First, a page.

A common behavioral assay for zebrafish larvae activity analysis consists of tracking larvae movement within well plates of different sizes while modifying environmental conditions, such as alternating light and dark phases, zebrafish are a diurnal species and have a fully regulated circadian system by 6 dpf due to the melatonin synthesis, stablishing them as an ideal model for Behavior Alteration Assays.

Therefore, the use of zebrafish in the larval stage, before 6 dpf, offers the possibility of testing neurotoxicity in a vertebrate organism without the ethical concern associated with the use of these animals.

Neurotox Assay

The morphological and behavioral changes in zebrafish are direct macroscopic evidence of the neurotoxic effects of compound exposure. Biobide has set up a High Content assay to evaluate general behavioral alterations in 5 dpf zebrafish larvae, based on responses to dark-light changes. The assay was validated with a total of 28 drugs with different human therapeutic indications such as fluoxetine, MPTP, dopamine, and norepinephrine, obtaining a sensitivity of 95% and a specificity of 100% compared with their effect in humans.

This assay measures several locomotor parameters, based on the speed and swimming pattern, in response to the presence or absence of light; allowing a complete evaluation of behavioral alterations related to neurotoxicity. Furthermore, the test is performed on 96 well plates, allowing a fast, scalable, and cost-effective assay.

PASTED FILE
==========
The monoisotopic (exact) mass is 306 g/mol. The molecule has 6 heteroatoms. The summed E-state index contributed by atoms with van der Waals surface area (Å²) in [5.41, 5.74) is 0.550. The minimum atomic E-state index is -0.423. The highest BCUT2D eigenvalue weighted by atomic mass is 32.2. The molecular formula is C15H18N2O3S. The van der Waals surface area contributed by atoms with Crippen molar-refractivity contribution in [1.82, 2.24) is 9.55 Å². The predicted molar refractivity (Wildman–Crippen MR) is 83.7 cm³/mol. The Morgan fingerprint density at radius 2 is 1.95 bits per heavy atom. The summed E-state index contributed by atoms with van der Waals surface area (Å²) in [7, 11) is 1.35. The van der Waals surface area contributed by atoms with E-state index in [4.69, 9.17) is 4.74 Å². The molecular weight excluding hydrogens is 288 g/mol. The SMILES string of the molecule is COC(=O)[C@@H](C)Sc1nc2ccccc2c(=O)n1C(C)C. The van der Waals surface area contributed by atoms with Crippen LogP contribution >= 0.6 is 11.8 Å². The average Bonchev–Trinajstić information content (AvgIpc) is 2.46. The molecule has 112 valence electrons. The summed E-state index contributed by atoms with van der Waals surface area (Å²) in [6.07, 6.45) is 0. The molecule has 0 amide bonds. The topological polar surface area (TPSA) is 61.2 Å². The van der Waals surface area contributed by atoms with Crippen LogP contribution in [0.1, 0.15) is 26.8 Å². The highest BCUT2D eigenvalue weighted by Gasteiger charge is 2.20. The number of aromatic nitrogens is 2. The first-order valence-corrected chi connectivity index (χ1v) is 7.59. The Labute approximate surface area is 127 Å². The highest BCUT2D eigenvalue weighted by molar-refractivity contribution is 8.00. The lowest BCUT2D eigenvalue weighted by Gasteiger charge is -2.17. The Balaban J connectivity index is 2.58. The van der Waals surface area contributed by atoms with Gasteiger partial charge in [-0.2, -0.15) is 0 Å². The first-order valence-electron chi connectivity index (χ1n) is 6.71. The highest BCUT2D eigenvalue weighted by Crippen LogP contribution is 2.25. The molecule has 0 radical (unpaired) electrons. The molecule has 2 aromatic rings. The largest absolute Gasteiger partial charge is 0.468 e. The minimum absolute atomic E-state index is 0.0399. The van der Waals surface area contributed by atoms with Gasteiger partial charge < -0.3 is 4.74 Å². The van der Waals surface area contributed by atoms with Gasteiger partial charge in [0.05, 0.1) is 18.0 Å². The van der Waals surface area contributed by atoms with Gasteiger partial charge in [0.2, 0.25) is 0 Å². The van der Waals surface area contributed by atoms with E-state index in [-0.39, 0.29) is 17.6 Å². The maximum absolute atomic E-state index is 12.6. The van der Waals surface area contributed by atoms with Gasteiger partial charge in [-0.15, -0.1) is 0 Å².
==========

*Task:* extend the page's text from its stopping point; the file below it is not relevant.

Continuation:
Biobide’s Neurotox Assay is an alternative, rapid, cost-effective, and non-invasive assay with high sensitivity and 100% specificity that is suitable for use in early neuroactive drug screenings.


The evaluation of the toxic effects on the nervous systems caused by new chemical compounds, also the harmful effects by already commercial products, whose effect have not been properly analyzed is a first-order problem that requires the development of reliable, fast, highly scalable, and competitive testing methods. In addition, new ethical concerns linked to the use of animals for laboratory tests drive the development of New Alternative Methods (NAMs).

Due to the complexity of the human nervous system, zebrafish embryos have been postulated as a useful alternative method for neurotoxicity testing because of the similarity between their nervous system compared to humans, the small size they present, their easy and affordable raising, the competitive cost-effectiveness, and the less ethical concerns they present.

In this sense, Biobide has developed a High-Content neurotoxicity assay that enables a fast, cost-efficient, and complex behavioral analysis in response to changes in light intensity to accelerate and promote the evaluation of the neurotoxicity of the chemical compounds that people are exposed to.